The Password Is "Overgeneralize"
If anyone should be
thankful for technology, it is Betty White. A Facebook crusade got her a
hosting gig on Saturday Night Live and back in the public consciousness.
So why is she blaming technology for the demise of the most recent
version of "Password"?
Beats me, but that's her line from a June 15, 2010 blurb in the New York
Post. On The View, she said "young people can't keep up with the game,"
they "can't think on their feet," they need to use a device.
I still believe that I'm young, even if my knees pop and I can't
remember where I put my keys. I'd say that Super Password did more to
bastardize the game of Password than did the most recent incarnation.
And I was able to play along just fine.
In case you didn't see the episodes from 2009, you can catch repeats on
GSN Sunday nights. Contestants would play an elimination game where each
side tried to communicate five passwords in thirty seconds, and the
contestant who scored more had a chance to win prize money by
communicating more passwords, but this time with just three clues and
guesses each. It wasn't classic Password by any stretch, but it didn't
have to be.
I think Betty's claims are misguided. The show had several problems that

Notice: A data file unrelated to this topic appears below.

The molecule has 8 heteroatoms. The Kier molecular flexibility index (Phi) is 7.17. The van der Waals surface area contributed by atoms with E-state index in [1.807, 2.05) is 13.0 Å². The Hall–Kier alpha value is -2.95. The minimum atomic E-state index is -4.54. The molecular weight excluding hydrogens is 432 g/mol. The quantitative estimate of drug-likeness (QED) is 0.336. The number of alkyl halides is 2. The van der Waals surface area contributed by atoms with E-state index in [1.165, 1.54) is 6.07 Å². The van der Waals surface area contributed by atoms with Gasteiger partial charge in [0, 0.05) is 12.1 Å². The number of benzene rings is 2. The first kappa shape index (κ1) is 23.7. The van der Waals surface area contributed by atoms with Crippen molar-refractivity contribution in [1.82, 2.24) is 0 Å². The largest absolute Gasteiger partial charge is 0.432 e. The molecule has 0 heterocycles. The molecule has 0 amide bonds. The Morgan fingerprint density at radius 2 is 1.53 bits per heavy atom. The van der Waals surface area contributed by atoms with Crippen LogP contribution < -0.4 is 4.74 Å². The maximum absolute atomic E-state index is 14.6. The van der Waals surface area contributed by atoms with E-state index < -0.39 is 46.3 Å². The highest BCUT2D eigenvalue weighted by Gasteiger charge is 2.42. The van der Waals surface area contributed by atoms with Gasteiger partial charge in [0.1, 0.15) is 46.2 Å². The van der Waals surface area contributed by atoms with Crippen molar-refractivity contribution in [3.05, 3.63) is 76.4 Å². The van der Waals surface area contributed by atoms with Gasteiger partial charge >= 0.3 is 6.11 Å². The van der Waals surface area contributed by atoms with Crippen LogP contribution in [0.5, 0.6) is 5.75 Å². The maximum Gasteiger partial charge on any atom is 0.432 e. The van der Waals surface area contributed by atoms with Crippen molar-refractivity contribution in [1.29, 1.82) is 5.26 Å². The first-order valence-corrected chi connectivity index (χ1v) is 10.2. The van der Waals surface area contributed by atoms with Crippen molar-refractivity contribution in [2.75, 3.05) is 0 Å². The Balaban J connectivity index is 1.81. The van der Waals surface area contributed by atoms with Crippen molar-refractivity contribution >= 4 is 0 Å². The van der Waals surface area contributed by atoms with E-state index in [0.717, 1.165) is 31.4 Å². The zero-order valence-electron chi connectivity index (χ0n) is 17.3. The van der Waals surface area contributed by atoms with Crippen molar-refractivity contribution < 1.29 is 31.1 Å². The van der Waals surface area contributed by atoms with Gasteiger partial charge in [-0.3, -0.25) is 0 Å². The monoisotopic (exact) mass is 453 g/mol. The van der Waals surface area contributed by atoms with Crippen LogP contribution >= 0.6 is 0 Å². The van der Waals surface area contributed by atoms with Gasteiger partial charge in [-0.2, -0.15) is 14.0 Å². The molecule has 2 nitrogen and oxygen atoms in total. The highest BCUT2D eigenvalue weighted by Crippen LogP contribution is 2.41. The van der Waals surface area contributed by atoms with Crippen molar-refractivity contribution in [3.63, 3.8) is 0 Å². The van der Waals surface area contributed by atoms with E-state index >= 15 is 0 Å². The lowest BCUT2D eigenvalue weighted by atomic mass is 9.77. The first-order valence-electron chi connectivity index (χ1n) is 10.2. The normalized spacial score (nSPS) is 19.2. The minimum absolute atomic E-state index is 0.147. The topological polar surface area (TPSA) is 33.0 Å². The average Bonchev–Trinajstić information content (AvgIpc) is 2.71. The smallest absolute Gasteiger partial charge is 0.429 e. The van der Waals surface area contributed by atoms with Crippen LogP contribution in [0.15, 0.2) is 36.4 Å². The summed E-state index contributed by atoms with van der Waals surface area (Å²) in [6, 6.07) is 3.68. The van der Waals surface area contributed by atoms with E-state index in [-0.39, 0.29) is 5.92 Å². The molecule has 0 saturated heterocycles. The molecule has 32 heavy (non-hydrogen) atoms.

were secondary to "young people can't sit still enough to play." (Never
mind the fact that classic Password was relegated to a tiebreaker round
in the main game.)
It was a rarity to have an episode with two competent players. Usually
there was one really good player (e.g: Neil Patrick Harris) and one
piss-poor player (Rachael Ray was on Neil's episode) So contestants
could count on one decent round and one crummy one, hoping to maximize
the good and minimize the bad. There were also some stars who really had
no business being there, like William Shatner. Some standouts were
found, like Tony Hawk, but more often the talent pool was mediocre at
The timing of each hour episode was such that there were two full games
each time. When the hour began to run out, it would become apparent
whether the contestant was going to bail out with the accumulated money
or flame out just before the credits. The unpredictability of the
original series (where you could have two bonus games in an episode of
Password Plus) was gone, shucked for homogeneity. No spontaneity, no
excitement, no fun, no viewers.
The game wasn't the same, and I think that had more to do with the show
being done after two series (so far) than anything that has to do with
young people. Instead of ragging on the youngins, Betty should be
stumping for more episodes.
Travis Eberle has seen the word, and is deciding whether to pass,
play or double. Have a guess at